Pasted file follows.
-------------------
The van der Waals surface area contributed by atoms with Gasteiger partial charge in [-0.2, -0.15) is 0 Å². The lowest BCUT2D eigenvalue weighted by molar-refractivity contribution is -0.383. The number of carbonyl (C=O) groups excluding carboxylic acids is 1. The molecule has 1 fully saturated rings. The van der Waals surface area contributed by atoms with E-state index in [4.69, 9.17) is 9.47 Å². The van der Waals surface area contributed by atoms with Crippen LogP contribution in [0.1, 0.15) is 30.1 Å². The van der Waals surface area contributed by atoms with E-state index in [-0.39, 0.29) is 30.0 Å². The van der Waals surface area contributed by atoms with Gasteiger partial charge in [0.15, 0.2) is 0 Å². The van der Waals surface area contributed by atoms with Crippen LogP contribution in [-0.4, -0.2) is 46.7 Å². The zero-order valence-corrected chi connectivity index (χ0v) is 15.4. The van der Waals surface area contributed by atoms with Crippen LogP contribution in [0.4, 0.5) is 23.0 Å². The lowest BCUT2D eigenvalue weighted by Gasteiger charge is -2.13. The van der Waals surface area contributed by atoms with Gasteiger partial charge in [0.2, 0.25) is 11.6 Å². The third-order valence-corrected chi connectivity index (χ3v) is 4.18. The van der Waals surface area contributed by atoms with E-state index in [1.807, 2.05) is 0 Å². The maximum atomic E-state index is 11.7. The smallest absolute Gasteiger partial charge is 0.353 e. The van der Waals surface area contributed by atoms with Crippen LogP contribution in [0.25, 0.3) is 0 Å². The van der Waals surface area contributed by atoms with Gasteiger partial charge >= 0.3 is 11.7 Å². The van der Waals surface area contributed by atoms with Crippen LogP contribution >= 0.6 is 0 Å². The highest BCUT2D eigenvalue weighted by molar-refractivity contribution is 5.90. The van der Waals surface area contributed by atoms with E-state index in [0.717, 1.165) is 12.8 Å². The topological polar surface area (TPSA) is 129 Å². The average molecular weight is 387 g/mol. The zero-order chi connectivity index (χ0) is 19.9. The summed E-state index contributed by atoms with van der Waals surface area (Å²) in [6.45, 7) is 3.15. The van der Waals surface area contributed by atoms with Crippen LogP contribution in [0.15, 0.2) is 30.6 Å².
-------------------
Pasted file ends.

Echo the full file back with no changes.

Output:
The van der Waals surface area contributed by atoms with Gasteiger partial charge in [-0.2, -0.15) is 0 Å². The lowest BCUT2D eigenvalue weighted by molar-refractivity contribution is -0.383. The number of carbonyl (C=O) groups excluding carboxylic acids is 1. The molecule has 1 fully saturated rings. The van der Waals surface area contributed by atoms with E-state index in [4.69, 9.17) is 9.47 Å². The van der Waals surface area contributed by atoms with Crippen LogP contribution in [0.1, 0.15) is 30.1 Å². The van der Waals surface area contributed by atoms with E-state index in [-0.39, 0.29) is 30.0 Å². The van der Waals surface area contributed by atoms with Gasteiger partial charge in [0.15, 0.2) is 0 Å². The van der Waals surface area contributed by atoms with Crippen LogP contribution in [-0.4, -0.2) is 46.7 Å². The zero-order valence-corrected chi connectivity index (χ0v) is 15.4. The van der Waals surface area contributed by atoms with Crippen LogP contribution in [0.4, 0.5) is 23.0 Å². The lowest BCUT2D eigenvalue weighted by Gasteiger charge is -2.13. The van der Waals surface area contributed by atoms with Gasteiger partial charge in [0.2, 0.25) is 11.6 Å². The third-order valence-corrected chi connectivity index (χ3v) is 4.18. The van der Waals surface area contributed by atoms with E-state index in [1.807, 2.05) is 0 Å². The maximum atomic E-state index is 11.7. The smallest absolute Gasteiger partial charge is 0.353 e. The van der Waals surface area contributed by atoms with Crippen LogP contribution in [0.25, 0.3) is 0 Å². The van der Waals surface area contributed by atoms with Gasteiger partial charge >= 0.3 is 11.7 Å². The van der Waals surface area contributed by atoms with Crippen LogP contribution >= 0.6 is 0 Å². The highest BCUT2D eigenvalue weighted by molar-refractivity contribution is 5.90. The van der Waals surface area contributed by atoms with E-state index in [0.717, 1.165) is 12.8 Å². The topological polar surface area (TPSA) is 129 Å². The average molecular weight is 387 g/mol. The zero-order chi connectivity index (χ0) is 19.9. The summed E-state index contributed by atoms with van der Waals surface area (Å²) in [6.45, 7) is 3.15. The van der Waals surface area contributed by atoms with Crippen LogP contribution in [0.15, 0.2) is 30.6 Å².